She was undecided on both issues presently.
And he’d confused her. With his comfy mattresses, delicious food and offers of a life she’d never imagined she could have.
A chance to be a sheikha. To do good in the world. To remember what it was to be poor, starving and homeless, and to have a chance to make it better for those in this country who were currently suffering in poverty.
A chance to be a mother.
A chance to live in a palace with everything that had been stolen from her.
She would not feel guilty for wanting that. Not even a little. Not when she’d spent so many years as she had. She’d been spoiled once, and after all the deprivation, she felt she could use a return to spoiling.
It was all so tempting. Like a poisoned apple.
But she knew it was poisoned. Knew that while it looked sweet it would rot inside of her.
“I can’t discuss this just now,” she said.
“You’ve already agreed. It’s the only reason I’ve not had you arrested.”
Yes, she had agreed. But inside she didn’t feel as if it was a done deal yet. It didn’t feel real, this change in her fate. She’d done nothing but focus on her revenge for so many years. Revenge and survival. They’d kept her going. They were her passion. She had nothing else; she cared for nothing else. Food, shelter, safety, sleep, repeat. All in the aim of making it here, and from there? She’d had no plan. She’d imagined…well, she’d hardly imagined she would survive this.
He was offering her something she’d never once imagined for herself: a future. One that consisted of so much more than those basic things. One that gave her the chance to add something to the world instead of simply taking Ferran from it.
He wasn’t a monster. And that she’d known since she first came to live at the palace a month ago. It had been uncomfortable to face that. That it was a man she fought against, not a mythical being who was all terror and anguish. Not the specter of death himself, come to destroy her family.
She hated this. She hated it all. She hated how it tempted her.
“I suppose I have,” she said, “but I’m still processing what it means.”
It was the most honest thing she’d said to him in regards to the marriage. There were implications so far-reaching that it was hard for her to see them all from her room here in the palace.
“As am I. But one thing I do know is that marriage means heirs. I’m a royal, so there is no other aspect of marriage that’s more important.”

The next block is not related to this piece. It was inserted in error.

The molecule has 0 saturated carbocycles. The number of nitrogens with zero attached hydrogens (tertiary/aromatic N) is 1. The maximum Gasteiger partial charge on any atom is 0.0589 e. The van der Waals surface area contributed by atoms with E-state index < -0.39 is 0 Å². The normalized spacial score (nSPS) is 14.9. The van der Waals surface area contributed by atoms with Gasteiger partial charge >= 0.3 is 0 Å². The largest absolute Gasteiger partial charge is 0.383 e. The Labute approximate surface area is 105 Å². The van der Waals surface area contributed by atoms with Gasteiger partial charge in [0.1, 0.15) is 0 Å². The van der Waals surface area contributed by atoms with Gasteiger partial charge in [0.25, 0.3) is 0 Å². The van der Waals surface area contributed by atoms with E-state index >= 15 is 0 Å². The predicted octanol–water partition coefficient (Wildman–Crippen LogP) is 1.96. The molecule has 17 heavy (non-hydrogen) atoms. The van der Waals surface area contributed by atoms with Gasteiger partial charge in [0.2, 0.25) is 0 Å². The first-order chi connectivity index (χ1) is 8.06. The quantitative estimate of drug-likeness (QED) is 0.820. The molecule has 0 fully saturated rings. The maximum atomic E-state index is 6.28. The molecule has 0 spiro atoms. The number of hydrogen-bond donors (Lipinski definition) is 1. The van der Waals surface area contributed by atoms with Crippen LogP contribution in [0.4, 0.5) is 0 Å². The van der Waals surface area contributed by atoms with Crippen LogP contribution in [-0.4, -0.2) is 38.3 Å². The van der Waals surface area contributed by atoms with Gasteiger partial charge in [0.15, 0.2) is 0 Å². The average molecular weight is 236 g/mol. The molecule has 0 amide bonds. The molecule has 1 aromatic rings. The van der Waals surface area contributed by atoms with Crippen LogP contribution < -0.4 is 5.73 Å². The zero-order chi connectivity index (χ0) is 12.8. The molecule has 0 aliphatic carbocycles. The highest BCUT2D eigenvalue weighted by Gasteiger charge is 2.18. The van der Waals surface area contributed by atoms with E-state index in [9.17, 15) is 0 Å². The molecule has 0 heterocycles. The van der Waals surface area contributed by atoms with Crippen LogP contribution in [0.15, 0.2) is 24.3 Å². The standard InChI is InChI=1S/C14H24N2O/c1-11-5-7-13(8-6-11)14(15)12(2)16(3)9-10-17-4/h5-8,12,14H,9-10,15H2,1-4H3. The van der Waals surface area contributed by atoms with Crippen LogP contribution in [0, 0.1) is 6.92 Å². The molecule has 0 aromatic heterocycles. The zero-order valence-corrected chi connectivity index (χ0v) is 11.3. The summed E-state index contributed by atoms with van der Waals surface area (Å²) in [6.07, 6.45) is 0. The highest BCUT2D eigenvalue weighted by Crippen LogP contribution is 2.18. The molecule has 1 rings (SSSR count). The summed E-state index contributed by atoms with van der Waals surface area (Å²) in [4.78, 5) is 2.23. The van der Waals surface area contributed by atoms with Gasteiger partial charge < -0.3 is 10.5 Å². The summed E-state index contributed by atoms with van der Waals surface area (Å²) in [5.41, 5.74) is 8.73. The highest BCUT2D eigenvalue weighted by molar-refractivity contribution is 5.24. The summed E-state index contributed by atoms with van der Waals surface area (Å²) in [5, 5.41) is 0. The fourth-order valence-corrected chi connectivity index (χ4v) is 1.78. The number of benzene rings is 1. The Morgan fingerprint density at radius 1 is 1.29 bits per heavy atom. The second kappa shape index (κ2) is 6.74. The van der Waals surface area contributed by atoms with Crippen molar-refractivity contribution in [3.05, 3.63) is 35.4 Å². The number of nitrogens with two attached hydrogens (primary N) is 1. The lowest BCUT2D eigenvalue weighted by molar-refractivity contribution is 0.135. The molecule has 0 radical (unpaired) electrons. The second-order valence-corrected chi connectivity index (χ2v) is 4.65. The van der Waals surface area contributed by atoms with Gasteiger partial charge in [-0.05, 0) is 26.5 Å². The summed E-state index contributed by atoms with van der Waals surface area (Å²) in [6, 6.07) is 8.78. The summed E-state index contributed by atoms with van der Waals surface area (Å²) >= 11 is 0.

“Certainly not affection,” she said.
“Certainly not. I doubt my father had much if any for my mother. If he did, he would not have been with your mother.”
“Or perhaps they were simply greedy.” She looked down, unsure if she should say the words that were pounding through her head. Because why talk to him at all? Why discuss anything with him? “I think my mother loved them both.”
It was a strange thing to say. Especially when love had been utterly lacking in her life. But this was, in part, her theory why.
“I think she loved my father and yours. She was devastated to lose them both. That her husband, whom she loved, was killed in the same few days that her lover was killed…I don’t think she ever recovered. I don’t know that she ever loved anything as much as she loved the two of them.” Certainly not her.
He paused for a long moment, his eyes on the back wall. “That’s where you’re wrong.”
“Yes. I don’t think your mother ever loved anyone more than she loved herself.”
“You aren’t fit to comment on her,” she said, but there was something about his words that hit her in a strange way. Something that felt more real than she would like.
“Perhaps not.” The light in his eyes changed, and for a moment, she thought she almost saw something soft. “No child should have to see what you did.”
She looked away. “I hardly remember it.”
Except she had. She and her mother had been staying at the palace. Visiting. Of course, she figured out that meant they’d been sneaking time in for their affair. At the time it had all been so confusing. She’d been a child who hadn’t known anything about what had passed between the sheikh and sheikha and why it had caused the fallout that it had.
Honestly, at twenty-one, she was barely wiser about it than she’d been then.
In her mind, male desire wasn’t a positive thing. It was something she feared. Deeply. Living unprotected as she had, she’d had to respond with fierce, single-mindedness to any advances.
It didn’t take long for the men in the city to learn that she wasn’t worth hassling.